Michael L. Volk, MD, MSc; Scott W. Biggins, MD, MAS; Mary Ann Huang, MD, MS; Curtis K. Argo, MD, MS; Robert J. Fontana, MD; Renee R. Anspach, PhD, MSW
Volk ML, Biggins SW, Huang MA, Argo CK, Fontana RJ, Anspach RR. Decision Making in Liver Transplant Selection Committees: A Multicenter Study. Ann Intern Med. 2011;155:503-508. doi: 10.7326/0003-4819-155-8-201110180-00006
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Published: Ann Intern Med. 2011;155(8):503-508.
To receive a liver transplant, patients must first be placed on a waiting list—a decision made at most transplant centers by a multidisciplinary committee. The function of these committees has never been studied.
To describe decision making in liver transplant committees and identify opportunities for process improvement.
Observational multicenter study.
4 liver transplant centers in the United States.
68 members of liver transplant committees across the 4 centers.
63 meetings were observed, and 50 committee members were interviewed. Recorded transcripts and field notes were analyzed by using standard qualitative sociologic methods.
Although the structure of the meetings varied by center, the process was uniform and primarily involved inductive reasoning to review possible reasons for patient exclusion. Patients were excluded if they were too well, too sick (in the setting of advanced liver disease), or too old or had nonhepatic comorbid conditions, substance abuse problems, or other psychosocial barriers. Dominant themes in the discussions included member angst over deciding who lived or died, a high correlation between psychosocial barriers to transplantation and the patient's socioeconomic status, and the influence of external forces on decision making. Unwritten center policies and confusion regarding advocacy versus stewardship roles were consistently identified as barriers to effective group decision making.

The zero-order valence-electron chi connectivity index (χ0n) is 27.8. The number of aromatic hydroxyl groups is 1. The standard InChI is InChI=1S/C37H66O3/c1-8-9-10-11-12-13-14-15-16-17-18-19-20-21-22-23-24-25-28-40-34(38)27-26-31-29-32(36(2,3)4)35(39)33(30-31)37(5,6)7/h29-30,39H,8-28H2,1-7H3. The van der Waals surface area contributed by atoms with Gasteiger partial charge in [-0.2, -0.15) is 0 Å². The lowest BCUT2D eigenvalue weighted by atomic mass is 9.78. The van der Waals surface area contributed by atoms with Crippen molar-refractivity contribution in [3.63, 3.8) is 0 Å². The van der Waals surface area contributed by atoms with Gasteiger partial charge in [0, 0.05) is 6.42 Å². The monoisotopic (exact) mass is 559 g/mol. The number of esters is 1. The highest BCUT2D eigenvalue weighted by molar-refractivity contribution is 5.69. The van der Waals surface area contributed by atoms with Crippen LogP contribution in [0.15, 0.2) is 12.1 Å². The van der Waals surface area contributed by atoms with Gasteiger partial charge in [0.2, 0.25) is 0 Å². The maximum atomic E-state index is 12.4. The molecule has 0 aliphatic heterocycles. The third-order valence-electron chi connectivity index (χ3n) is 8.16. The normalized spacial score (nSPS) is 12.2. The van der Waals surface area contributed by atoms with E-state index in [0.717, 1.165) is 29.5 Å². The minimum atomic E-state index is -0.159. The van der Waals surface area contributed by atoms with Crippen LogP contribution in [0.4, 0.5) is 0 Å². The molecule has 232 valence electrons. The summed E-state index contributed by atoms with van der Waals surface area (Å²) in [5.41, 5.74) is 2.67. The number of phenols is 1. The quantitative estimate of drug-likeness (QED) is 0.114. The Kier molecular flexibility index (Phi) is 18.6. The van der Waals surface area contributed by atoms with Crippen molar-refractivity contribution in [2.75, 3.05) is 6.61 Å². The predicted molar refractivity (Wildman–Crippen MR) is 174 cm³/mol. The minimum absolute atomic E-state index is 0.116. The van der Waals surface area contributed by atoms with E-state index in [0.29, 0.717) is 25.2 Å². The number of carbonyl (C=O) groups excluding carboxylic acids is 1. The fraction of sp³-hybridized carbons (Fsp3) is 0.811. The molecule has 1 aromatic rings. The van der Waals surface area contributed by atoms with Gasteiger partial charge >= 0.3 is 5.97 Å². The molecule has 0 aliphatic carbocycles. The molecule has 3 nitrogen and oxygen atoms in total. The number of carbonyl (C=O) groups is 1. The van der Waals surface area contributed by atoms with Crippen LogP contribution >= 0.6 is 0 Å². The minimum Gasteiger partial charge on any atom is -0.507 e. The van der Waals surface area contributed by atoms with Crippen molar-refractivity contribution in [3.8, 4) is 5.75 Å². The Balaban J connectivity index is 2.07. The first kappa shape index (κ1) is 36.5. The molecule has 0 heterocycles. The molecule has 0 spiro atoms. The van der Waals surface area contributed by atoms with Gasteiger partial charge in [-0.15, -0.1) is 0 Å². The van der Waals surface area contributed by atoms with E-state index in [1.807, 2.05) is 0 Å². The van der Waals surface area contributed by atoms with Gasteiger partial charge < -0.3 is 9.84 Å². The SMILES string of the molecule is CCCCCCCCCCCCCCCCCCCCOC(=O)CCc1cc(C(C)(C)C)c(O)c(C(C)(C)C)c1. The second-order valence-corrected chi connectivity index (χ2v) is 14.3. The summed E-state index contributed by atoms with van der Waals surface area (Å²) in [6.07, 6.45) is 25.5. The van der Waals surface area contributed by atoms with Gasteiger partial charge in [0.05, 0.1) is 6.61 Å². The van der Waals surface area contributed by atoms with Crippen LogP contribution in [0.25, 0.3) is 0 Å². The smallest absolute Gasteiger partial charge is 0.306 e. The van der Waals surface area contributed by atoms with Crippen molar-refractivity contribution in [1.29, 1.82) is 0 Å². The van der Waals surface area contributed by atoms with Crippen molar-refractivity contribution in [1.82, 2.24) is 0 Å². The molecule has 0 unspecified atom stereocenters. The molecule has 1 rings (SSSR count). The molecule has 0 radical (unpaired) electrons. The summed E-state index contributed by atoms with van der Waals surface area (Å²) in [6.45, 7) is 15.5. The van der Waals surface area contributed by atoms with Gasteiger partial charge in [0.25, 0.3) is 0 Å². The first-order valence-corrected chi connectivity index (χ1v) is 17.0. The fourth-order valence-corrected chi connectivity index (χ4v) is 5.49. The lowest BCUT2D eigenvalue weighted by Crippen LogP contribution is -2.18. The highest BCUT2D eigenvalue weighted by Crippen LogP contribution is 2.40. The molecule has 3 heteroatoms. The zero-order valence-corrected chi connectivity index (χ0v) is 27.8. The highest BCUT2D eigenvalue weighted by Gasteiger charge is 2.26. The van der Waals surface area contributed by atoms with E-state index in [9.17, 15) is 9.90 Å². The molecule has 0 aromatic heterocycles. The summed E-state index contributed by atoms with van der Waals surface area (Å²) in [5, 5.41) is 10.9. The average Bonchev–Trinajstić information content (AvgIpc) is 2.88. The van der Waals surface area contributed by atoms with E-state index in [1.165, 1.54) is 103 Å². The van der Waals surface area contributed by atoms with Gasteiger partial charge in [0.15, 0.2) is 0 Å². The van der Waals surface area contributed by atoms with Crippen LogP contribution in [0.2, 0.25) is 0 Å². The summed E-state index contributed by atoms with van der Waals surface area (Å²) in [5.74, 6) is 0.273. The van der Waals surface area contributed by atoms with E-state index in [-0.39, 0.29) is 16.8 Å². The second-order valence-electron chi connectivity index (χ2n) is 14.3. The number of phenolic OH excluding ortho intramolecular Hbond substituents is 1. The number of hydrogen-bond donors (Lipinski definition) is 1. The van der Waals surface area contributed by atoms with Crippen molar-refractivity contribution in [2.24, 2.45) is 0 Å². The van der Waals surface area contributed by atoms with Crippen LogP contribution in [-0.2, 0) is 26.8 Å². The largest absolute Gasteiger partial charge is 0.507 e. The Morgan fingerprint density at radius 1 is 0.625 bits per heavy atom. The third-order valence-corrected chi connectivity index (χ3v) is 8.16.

The use of qualitative methods provides broad understanding but limits specific inferences. The 4 centers may not reflect the practices of every transplant center nationwide.
The difficult decisions made by liver transplant committees are reasonably consistent and well-intentioned, but the process might be improved by having more explicit written policies and clarifying roles. This may inform resource allocation in other areas of medicine.
The Greenwall Foundation and the National Institutes of Health.
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Gastroenterology/Hepatology, Liver Disease, Liver Transplantation.
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Print ISSN: 0003-4819 | Online ISSN: 1539-3704
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